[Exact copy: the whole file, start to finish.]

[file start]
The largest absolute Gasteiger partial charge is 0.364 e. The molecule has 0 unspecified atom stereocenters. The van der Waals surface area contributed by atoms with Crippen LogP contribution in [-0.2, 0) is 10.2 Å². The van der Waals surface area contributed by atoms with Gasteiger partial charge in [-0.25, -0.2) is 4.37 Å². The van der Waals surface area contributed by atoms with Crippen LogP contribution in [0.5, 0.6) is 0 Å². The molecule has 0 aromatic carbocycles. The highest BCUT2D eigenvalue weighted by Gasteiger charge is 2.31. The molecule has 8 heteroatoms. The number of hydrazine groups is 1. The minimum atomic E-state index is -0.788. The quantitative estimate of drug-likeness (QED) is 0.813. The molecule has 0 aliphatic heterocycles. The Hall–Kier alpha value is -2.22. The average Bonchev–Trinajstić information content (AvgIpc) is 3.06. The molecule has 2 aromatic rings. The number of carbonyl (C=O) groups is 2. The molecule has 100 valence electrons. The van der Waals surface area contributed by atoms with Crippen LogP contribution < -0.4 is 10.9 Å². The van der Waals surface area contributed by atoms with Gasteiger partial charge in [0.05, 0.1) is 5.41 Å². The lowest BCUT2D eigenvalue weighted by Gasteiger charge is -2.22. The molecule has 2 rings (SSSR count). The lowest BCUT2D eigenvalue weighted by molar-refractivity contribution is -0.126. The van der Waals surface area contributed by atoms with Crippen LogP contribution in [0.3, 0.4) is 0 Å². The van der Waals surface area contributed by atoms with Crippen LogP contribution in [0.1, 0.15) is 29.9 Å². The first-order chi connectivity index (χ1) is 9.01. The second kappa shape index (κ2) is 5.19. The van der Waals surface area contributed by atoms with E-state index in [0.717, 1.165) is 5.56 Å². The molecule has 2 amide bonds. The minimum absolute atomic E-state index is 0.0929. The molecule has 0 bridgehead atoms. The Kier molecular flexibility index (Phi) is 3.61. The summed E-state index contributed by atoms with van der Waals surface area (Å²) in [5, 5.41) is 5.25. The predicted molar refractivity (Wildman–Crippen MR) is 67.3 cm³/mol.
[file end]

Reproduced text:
The largest absolute Gasteiger partial charge is 0.364 e. The molecule has 0 unspecified atom stereocenters. The van der Waals surface area contributed by atoms with Crippen LogP contribution in [-0.2, 0) is 10.2 Å². The van der Waals surface area contributed by atoms with Gasteiger partial charge in [-0.25, -0.2) is 4.37 Å². The van der Waals surface area contributed by atoms with Crippen LogP contribution in [0.5, 0.6) is 0 Å². The molecule has 0 aromatic carbocycles. The highest BCUT2D eigenvalue weighted by Gasteiger charge is 2.31. The molecule has 8 heteroatoms. The number of hydrazine groups is 1. The minimum atomic E-state index is -0.788. The quantitative estimate of drug-likeness (QED) is 0.813. The molecule has 0 aliphatic heterocycles. The Hall–Kier alpha value is -2.22. The average Bonchev–Trinajstić information content (AvgIpc) is 3.06. The molecule has 2 aromatic rings. The number of carbonyl (C=O) groups is 2. The molecule has 100 valence electrons. The van der Waals surface area contributed by atoms with Crippen LogP contribution < -0.4 is 10.9 Å². The van der Waals surface area contributed by atoms with Gasteiger partial charge in [0.05, 0.1) is 5.41 Å². The lowest BCUT2D eigenvalue weighted by Gasteiger charge is -2.22. The molecule has 2 rings (SSSR count). The lowest BCUT2D eigenvalue weighted by molar-refractivity contribution is -0.126. The van der Waals surface area contributed by atoms with Crippen LogP contribution in [0.3, 0.4) is 0 Å². The van der Waals surface area contributed by atoms with Crippen LogP contribution in [0.1, 0.15) is 29.9 Å². The first-order chi connectivity index (χ1) is 9.01. The second kappa shape index (κ2) is 5.19. The van der Waals surface area contributed by atoms with E-state index in [0.717, 1.165) is 5.56 Å². The molecule has 2 amide bonds. The minimum absolute atomic E-state index is 0.0929. The molecule has 0 bridgehead atoms. The Kier molecular flexibility index (Phi) is 3.61. The summed E-state index contributed by atoms with van der Waals surface area (Å²) in [5, 5.41) is 5.25. The predicted molar refractivity (Wildman–Crippen MR) is 67.3 cm³/mol.